Via readies Hammer chipsets

The Taiwan semiconductor maker is getting ready for AMD's next-generation processor, to launch late this year

Via Technologies has a full line of chipsets waiting in the wings for AMD's upcoming 64-bit "Hammer" processors, according to the company. Motherboards based on Hammer chipsets from Via and rivals Silicon Integrated Systems (SIS) and Acer Labs (ALI) are expected to be on display at the Computex Taiwan trade show starting on 3 June.

Wide availability of chipsets will be important to pave the way for the rollout of AMD's next-generation platform, on which it is pinning its hopes of continued competitiveness against Intel's Pentium 4.

"We will have a full chipset lineup for Hammer," said Via international marketing specialist James Campbell. "We are sampling and testing the chipsets now."

Via is preparing the K8HTA, K8HTB and K8UMA chipsets for launch in June, July and the fourth quarter, respectively. All three will include AGP 8x, USB 2.0 and an 8-bit V-Link bus connecting North Bridge and South Bridge. They will connect to Via's VT8235 South Bridge. K8HTB comes in a flip-chip package, while K8UMA is an integrated product.

SIS is readying the SIS755 and SIS760 chipsets, which include AGP 8x, USB 2.0 and IEEE 1394 (also known as FireWire or i.Link). The former is discrete and the latter is integrated. ALI will launch M1687 and M1688 later this year.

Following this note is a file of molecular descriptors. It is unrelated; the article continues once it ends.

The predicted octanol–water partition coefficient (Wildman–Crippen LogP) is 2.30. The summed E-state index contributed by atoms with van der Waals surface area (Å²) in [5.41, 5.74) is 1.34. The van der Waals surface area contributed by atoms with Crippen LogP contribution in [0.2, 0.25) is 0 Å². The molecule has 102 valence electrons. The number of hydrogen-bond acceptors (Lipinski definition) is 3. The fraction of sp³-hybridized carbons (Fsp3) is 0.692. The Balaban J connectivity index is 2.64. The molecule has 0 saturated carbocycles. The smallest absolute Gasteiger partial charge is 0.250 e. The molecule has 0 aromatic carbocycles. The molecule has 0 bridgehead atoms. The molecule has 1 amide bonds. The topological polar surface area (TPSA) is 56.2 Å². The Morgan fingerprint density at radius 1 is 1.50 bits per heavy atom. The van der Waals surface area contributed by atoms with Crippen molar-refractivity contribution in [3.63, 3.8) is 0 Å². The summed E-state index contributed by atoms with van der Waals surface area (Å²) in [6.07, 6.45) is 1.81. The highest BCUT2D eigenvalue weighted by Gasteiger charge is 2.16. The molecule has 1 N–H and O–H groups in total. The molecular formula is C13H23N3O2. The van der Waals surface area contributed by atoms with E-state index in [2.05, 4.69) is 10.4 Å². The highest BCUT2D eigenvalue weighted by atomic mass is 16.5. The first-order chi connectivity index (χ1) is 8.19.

AMD is betting on Hammer to revitalise its flagship Athlon line of mainstream desktop chips, which appears to be running out of room for performance growth, according to some industry analysts. As early as 10 June AMD will switch Athlon to the Thoroughbred core, which uses a smaller 0.13-micron manufacturing process to allow for higher speed increases.

Thoroughbred will carry AMD through to the launch of Hammer Athlons near the end of the year. A source close to AMD said the company has virtually stopped development work on current, 32-bit Athlons, devoting all its engineering resources to Hammer.

Intel, in the mean time, is poised for quick speed gains with Pentium 4, which industry analysts say has plenty of headroom for higher clock speeds. "Intel could make a 3GHz Pentium 4 today, if they wanted to," said a source.

Intel also recently upped the speed of the Pentium 4 system bus to 533MHz, with upgraded chips and chipsets, further boosting system performance. The system bus connects the processor to external components such as memory.

In March Via introduced a 533MHz system bus-compatible Pentium 4 chipset, the P4X333, with which it is hoping to win over major motherboard makers. Via, the second largest chipset maker after Intel, has captured little market share for Pentium 4 chipsets because an ongoing legal dispute with Intel has made large motherboard manufacturers unwilling to adopt Via's Pentium 4-compatible products.

"We are hoping that this chipset (the P4X333) will convince some of the large board makers to defy their American masters," said Campbell. "We held back releasing it until we could make it a real stunner."

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